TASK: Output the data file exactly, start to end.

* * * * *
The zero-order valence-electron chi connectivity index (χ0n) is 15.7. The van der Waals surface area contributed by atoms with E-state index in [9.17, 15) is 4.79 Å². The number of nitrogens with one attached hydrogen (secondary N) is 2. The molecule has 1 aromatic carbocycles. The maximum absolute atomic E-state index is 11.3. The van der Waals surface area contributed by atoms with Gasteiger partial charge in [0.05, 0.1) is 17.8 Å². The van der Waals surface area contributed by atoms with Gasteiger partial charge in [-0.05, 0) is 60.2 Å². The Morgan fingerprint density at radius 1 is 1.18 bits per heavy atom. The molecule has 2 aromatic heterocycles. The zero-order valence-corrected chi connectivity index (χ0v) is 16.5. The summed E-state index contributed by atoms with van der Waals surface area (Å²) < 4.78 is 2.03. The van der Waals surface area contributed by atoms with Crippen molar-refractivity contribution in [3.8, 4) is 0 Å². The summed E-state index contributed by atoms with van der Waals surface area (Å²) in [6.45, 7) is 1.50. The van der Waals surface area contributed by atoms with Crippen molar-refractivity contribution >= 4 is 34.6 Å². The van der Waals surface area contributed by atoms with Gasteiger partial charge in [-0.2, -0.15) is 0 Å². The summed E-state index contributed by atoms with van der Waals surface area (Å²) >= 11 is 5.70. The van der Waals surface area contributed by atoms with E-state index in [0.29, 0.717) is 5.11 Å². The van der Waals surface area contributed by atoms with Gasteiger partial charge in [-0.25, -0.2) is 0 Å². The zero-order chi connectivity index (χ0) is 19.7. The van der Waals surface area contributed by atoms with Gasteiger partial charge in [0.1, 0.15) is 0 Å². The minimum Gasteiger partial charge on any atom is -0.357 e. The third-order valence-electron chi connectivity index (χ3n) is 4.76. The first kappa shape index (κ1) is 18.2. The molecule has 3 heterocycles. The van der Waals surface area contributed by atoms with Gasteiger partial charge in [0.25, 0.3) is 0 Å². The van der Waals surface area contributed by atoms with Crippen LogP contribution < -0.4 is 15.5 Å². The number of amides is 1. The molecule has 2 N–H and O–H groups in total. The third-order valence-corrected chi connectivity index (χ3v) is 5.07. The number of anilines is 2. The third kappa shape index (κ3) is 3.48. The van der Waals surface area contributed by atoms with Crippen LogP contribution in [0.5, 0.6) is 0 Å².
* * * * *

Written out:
The zero-order valence-electron chi connectivity index (χ0n) is 15.7. The van der Waals surface area contributed by atoms with E-state index in [9.17, 15) is 4.79 Å². The number of nitrogens with one attached hydrogen (secondary N) is 2. The molecule has 1 aromatic carbocycles. The maximum absolute atomic E-state index is 11.3. The van der Waals surface area contributed by atoms with Gasteiger partial charge in [0.05, 0.1) is 17.8 Å². The van der Waals surface area contributed by atoms with Gasteiger partial charge in [-0.05, 0) is 60.2 Å². The Morgan fingerprint density at radius 1 is 1.18 bits per heavy atom. The molecule has 2 aromatic heterocycles. The zero-order valence-corrected chi connectivity index (χ0v) is 16.5. The summed E-state index contributed by atoms with van der Waals surface area (Å²) < 4.78 is 2.03. The van der Waals surface area contributed by atoms with Crippen molar-refractivity contribution in [3.8, 4) is 0 Å². The summed E-state index contributed by atoms with van der Waals surface area (Å²) in [6.45, 7) is 1.50. The van der Waals surface area contributed by atoms with Crippen molar-refractivity contribution >= 4 is 34.6 Å². The van der Waals surface area contributed by atoms with Gasteiger partial charge in [-0.2, -0.15) is 0 Å². The summed E-state index contributed by atoms with van der Waals surface area (Å²) >= 11 is 5.70. The van der Waals surface area contributed by atoms with E-state index in [0.29, 0.717) is 5.11 Å². The van der Waals surface area contributed by atoms with Gasteiger partial charge in [-0.25, -0.2) is 0 Å². The zero-order chi connectivity index (χ0) is 19.7. The van der Waals surface area contributed by atoms with Gasteiger partial charge in [0.1, 0.15) is 0 Å². The minimum Gasteiger partial charge on any atom is -0.357 e. The third-order valence-electron chi connectivity index (χ3n) is 4.76. The first kappa shape index (κ1) is 18.2. The molecule has 3 heterocycles. The van der Waals surface area contributed by atoms with Gasteiger partial charge in [0.25, 0.3) is 0 Å². The van der Waals surface area contributed by atoms with Crippen LogP contribution < -0.4 is 15.5 Å². The number of amides is 1. The molecule has 2 N–H and O–H groups in total. The third-order valence-corrected chi connectivity index (χ3v) is 5.07. The number of anilines is 2. The third kappa shape index (κ3) is 3.48. The van der Waals surface area contributed by atoms with Crippen LogP contribution in [0.5, 0.6) is 0 Å².